1 100 25 200 500
2 125 31 250 625
3 150 38 300 750
4 175 44 350 875
5 200 50 400 1,000
6 250 63 500 1,250
7 300 75 600 1,500
8 350 88 700 1,750
9 400 100 800 2,000
10 500 125 1,000 2,500

Quest Rewards

When the characters finish a major quest that they’ve been pursuing for several sessions, divide the XP reward among all the characters who participated in the quest, even those who aren’t present in the particular session when the PCs complete it. That’s only fair—a major quest is like an encounter that stretches over multiple game sessions, and everyone who participates deserves to share in the reward.

Following is the first 10 levels of the Quest Rewards table.

Quest XP Rewards

PC Level Major Quest Reward Minor Quest Reward
4 PCs 5 PCs 6 PCs
1st 400 500 600 100
2nd 500 625 750 125
3rd 600 750 900 150
4th 700 875 1,050 175
5th 800 1,000 1,200 200
6th 1,000 1,250 1,500 250
7th 1,200 1,500 1,800 300
8th 1,400 1,750 2,100 350
9th 1,600 2,000 2,400 400
10th 2,000 2,500 3,000 500

Awarding Treasure

While experience points are fundamentally an encounter-based (or quest) reward, treasure is a larger-scale reward doled out over the course of an adventure. You plan treasure in terms of the eight to ten encounters it takes characters to advance from one level to the next.

During the course of gaining that level, expect a group of five characters to acquire four magic items ranging in level from one to four levels above the party level. In addition, they should find gold and other monetary treasure equal to the market price of two magic items of their level. So a 6th-level party would find four magic items, one each of levels 7 through 10, and gold worth two 6th-level items, or 3,600 gp.

At the start of an adventure, look at the adventure in chunks of eight to ten encounters. (Include major quest rewards as if they were encounters, and if the party completes five minor quests, include those five rewards as a single encounter as well.) For each of those chunks, look at the treasure parcels on the following pages. Find the level of the characters as they work through those encounters, and note the parcels of treasure you will give out over the course of the encounters.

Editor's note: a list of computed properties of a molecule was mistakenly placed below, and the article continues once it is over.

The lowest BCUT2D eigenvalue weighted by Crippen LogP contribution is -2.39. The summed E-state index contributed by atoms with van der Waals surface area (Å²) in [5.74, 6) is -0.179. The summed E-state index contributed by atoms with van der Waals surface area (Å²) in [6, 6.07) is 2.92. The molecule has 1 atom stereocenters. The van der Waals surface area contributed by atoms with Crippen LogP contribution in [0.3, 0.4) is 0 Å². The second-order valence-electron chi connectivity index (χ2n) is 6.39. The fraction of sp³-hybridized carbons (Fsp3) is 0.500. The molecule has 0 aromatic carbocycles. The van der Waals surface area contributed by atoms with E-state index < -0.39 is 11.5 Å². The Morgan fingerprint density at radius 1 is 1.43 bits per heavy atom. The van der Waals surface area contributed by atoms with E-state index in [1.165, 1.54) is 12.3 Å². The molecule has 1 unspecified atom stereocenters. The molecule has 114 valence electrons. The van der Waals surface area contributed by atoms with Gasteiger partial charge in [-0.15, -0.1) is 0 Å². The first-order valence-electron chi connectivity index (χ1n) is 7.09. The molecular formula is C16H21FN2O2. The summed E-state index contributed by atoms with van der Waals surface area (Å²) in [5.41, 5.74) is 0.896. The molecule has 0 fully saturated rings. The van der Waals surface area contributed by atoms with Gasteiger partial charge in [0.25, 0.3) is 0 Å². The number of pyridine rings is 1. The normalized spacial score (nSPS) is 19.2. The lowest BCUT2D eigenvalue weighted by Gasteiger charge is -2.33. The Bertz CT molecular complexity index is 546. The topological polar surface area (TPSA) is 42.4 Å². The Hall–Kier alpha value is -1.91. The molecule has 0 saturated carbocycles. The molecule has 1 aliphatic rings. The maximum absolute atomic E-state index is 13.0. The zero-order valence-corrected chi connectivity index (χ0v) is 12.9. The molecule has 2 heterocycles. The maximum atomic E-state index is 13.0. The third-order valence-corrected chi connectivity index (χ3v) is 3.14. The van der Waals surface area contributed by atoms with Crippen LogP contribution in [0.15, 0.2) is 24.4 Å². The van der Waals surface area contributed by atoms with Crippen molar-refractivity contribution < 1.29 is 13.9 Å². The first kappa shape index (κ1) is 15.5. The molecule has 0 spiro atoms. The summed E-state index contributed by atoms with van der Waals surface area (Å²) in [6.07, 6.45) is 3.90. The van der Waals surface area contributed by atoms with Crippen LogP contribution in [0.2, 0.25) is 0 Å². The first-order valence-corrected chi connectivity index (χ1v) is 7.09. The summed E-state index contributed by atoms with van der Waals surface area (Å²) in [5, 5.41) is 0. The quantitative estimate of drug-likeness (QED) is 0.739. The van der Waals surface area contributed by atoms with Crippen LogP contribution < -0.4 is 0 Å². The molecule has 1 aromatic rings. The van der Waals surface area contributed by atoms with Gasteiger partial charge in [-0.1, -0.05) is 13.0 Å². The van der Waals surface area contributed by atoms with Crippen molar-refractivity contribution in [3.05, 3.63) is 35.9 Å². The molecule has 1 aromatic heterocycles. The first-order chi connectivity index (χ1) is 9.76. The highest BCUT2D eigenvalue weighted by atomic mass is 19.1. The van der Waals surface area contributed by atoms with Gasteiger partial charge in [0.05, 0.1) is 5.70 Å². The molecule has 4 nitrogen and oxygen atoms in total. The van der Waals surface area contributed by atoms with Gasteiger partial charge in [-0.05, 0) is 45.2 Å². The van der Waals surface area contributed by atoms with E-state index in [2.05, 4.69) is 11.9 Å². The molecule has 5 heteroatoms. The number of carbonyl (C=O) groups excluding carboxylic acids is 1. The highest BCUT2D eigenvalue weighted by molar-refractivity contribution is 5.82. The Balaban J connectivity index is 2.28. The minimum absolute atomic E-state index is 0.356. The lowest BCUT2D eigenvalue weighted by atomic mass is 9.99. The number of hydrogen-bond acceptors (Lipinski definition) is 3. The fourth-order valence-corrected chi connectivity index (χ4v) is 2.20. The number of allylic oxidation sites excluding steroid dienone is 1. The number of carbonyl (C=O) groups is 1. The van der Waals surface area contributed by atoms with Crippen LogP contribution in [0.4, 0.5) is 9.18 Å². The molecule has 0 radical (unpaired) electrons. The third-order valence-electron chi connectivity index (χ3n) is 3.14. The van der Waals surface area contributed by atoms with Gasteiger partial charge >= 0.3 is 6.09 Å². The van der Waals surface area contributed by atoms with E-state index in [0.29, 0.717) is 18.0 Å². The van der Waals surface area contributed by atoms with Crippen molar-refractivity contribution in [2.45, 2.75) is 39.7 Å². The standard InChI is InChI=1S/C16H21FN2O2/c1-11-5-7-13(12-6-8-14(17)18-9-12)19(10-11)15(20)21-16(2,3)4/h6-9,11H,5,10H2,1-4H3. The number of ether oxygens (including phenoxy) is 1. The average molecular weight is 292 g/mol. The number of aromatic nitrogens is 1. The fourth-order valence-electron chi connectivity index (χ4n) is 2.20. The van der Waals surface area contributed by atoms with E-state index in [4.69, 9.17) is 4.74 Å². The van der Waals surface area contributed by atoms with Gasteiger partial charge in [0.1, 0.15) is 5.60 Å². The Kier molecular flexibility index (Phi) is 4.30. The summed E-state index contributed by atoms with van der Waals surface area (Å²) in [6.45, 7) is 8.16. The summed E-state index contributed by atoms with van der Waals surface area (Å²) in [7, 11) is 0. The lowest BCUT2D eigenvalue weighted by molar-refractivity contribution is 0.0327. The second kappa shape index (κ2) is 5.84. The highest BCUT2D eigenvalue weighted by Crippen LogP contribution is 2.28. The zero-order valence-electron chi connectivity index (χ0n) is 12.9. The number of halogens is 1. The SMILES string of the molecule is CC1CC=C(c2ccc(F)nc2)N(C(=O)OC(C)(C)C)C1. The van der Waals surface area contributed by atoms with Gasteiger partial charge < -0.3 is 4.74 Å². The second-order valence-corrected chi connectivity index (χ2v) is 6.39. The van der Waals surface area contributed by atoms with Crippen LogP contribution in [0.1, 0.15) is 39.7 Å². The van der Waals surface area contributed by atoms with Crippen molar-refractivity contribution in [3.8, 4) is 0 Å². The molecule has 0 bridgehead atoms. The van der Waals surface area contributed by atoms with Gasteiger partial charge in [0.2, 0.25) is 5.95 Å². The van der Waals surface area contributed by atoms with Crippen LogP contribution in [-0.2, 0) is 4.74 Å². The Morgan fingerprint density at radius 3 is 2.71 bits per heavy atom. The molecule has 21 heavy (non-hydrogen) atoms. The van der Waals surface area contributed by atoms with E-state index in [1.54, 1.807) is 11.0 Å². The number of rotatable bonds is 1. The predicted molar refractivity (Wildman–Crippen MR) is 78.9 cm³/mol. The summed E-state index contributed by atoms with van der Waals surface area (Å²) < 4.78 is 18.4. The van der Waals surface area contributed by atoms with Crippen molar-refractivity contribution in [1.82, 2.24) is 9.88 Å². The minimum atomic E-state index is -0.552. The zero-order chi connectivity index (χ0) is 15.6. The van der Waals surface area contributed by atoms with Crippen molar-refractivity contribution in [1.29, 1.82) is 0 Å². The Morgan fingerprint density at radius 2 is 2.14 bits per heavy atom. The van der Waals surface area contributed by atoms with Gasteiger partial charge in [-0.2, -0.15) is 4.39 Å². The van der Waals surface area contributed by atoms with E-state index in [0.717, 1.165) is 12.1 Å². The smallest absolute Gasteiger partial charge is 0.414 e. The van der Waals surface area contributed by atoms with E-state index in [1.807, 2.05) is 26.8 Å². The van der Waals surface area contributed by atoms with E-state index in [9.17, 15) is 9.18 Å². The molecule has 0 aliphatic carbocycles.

Heroic Tier Treasure Parcels

Party Level 5 Total Monetary Treasure: 2,000 gp
  1. Magic item, level 9
  2. Magic item, level 8
  3. Magic item, level 7
  4. Magic item, level 6
  5. 550 gp, or two 250 gp art objects + 50 gp, or one 500 gp gem + 50 gp
  6. 500 gp, or one 250 gp art object + 250 gp, or five 100 gp gems
  7. 340 gp, or three 100 gp gems + 40 gp, or one 250 gp art object + one potion of healing + 40 gp
  8. 340 gp, or one 250 gp art object + 90 gp, or 300 gp + 400 sp
  9. 160 gp, or one 100 gp gem + 60 gp, or one potion of healing + 110 gp
  10. 110 gp, or one 100 gp gem + 10 gp, or one potion of healing + 60 gp

Paragon Tier Treasure Parcels

Party Level 15 Total Monetary Treasure: 50,000 gp
  1. Magic item, level 19
  2. Magic item, level 18
  3. Magic item, level 17
  4. Magic item, level 16
  5. 14,000 gp, or 140 pp, or one 7,500 gp art object + one 5,000 gp gem + one 1,500 gp art object
  6. 12,000 gp, or 120 pp, or one 7,500 gp art object + 4,500 gp
  7. 8,500 gp, or one 7,500 gp art object + 1,000 gp, or one 7,500 gp art object + one 1,000 gp gem
  8. 8,500 gp, or one 5,000 gp gem + one 2,500 gp art object + 1,000 gp, or eight 1,000 gp gems + 500 gp
  9. 5,000 gp, or one 5,000 gp gem, or one 2,500 gp art object + one 1,500 gp art object + one potion of vitality
  10. 2,000 gp, or two potions of vitality, or two 1,000 gp gems

Epic Tier Treasure Parcels

Party Level 25 Total Monetary Treasure: 12,500 pp
  1. Magic item, level 29
  2. Magic item, level 28
  3. Magic item, level 27
  4. Magic item, level 26
  5. 3,500 pp, or 20 ad + one potion of life + one 50,000 gp art object, or 30 ad + two potions of recovery
  6. 3,200 pp, or 20 ad + two potions of recovery + one 50,000 gp art object + 200 pp, or 30 ad + four 5,000 gp gems
  7. 2,000 pp, or 20 ad, or 10 ad + four 15,000 gp art objects + eight 5,000 gp gems
  8. 2,000 pp, or 1,000 pp + two 50,000 gp art objects, or four 50,000 gp art objects
  9. 1,000 pp, or one potion of life, or twenty 5,000 gp gems
  10. 800 pp, or five 15,000 gp art objects + one 5,000 gp gem, or one 50,000 gp art object + six 5,000 gp gems


Even small villages give characters ready access to the gear they need to pursue their adventures. Provisions, tents and backpacks, and simple weapons are commonly available. Traveling merchants carry armor, military weapons, and more specialized gear. Most villages have inns that cater to travelers, where adventurers can get a hot meal and a bed, even if the quality leaves much to be desired. When characters stop in at a settlement to rest and restock their supplies, give them a bit of local flavor, such as the name of the inn where they spend the night, and move on with the adventure.